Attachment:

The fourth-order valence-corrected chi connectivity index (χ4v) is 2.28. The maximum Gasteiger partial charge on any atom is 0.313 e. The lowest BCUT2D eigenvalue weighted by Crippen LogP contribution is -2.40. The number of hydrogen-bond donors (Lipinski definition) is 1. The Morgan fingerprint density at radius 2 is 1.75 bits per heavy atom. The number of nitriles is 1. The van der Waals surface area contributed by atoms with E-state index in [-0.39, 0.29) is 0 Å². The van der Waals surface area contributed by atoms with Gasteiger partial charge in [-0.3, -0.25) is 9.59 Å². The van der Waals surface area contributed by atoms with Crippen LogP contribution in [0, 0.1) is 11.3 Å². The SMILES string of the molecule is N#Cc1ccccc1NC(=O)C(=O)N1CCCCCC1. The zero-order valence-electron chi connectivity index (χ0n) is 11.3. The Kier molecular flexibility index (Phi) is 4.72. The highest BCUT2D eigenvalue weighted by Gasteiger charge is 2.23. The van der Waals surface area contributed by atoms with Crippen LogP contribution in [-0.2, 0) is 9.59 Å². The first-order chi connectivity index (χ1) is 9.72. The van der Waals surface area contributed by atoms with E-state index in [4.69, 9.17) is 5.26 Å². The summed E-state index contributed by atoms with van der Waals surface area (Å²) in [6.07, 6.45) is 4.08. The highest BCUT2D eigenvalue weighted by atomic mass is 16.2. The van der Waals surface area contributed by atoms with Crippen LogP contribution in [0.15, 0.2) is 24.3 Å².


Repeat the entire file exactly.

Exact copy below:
The fourth-order valence-corrected chi connectivity index (χ4v) is 2.28. The maximum Gasteiger partial charge on any atom is 0.313 e. The lowest BCUT2D eigenvalue weighted by Crippen LogP contribution is -2.40. The number of hydrogen-bond donors (Lipinski definition) is 1. The Morgan fingerprint density at radius 2 is 1.75 bits per heavy atom. The number of nitriles is 1. The van der Waals surface area contributed by atoms with E-state index in [-0.39, 0.29) is 0 Å². The van der Waals surface area contributed by atoms with Gasteiger partial charge in [-0.3, -0.25) is 9.59 Å². The van der Waals surface area contributed by atoms with Crippen LogP contribution in [0, 0.1) is 11.3 Å². The SMILES string of the molecule is N#Cc1ccccc1NC(=O)C(=O)N1CCCCCC1. The zero-order valence-electron chi connectivity index (χ0n) is 11.3. The Kier molecular flexibility index (Phi) is 4.72. The highest BCUT2D eigenvalue weighted by Gasteiger charge is 2.23. The van der Waals surface area contributed by atoms with Crippen LogP contribution in [-0.2, 0) is 9.59 Å². The first-order chi connectivity index (χ1) is 9.72. The van der Waals surface area contributed by atoms with E-state index in [4.69, 9.17) is 5.26 Å². The summed E-state index contributed by atoms with van der Waals surface area (Å²) in [6.07, 6.45) is 4.08. The highest BCUT2D eigenvalue weighted by atomic mass is 16.2. The van der Waals surface area contributed by atoms with Crippen LogP contribution in [0.15, 0.2) is 24.3 Å².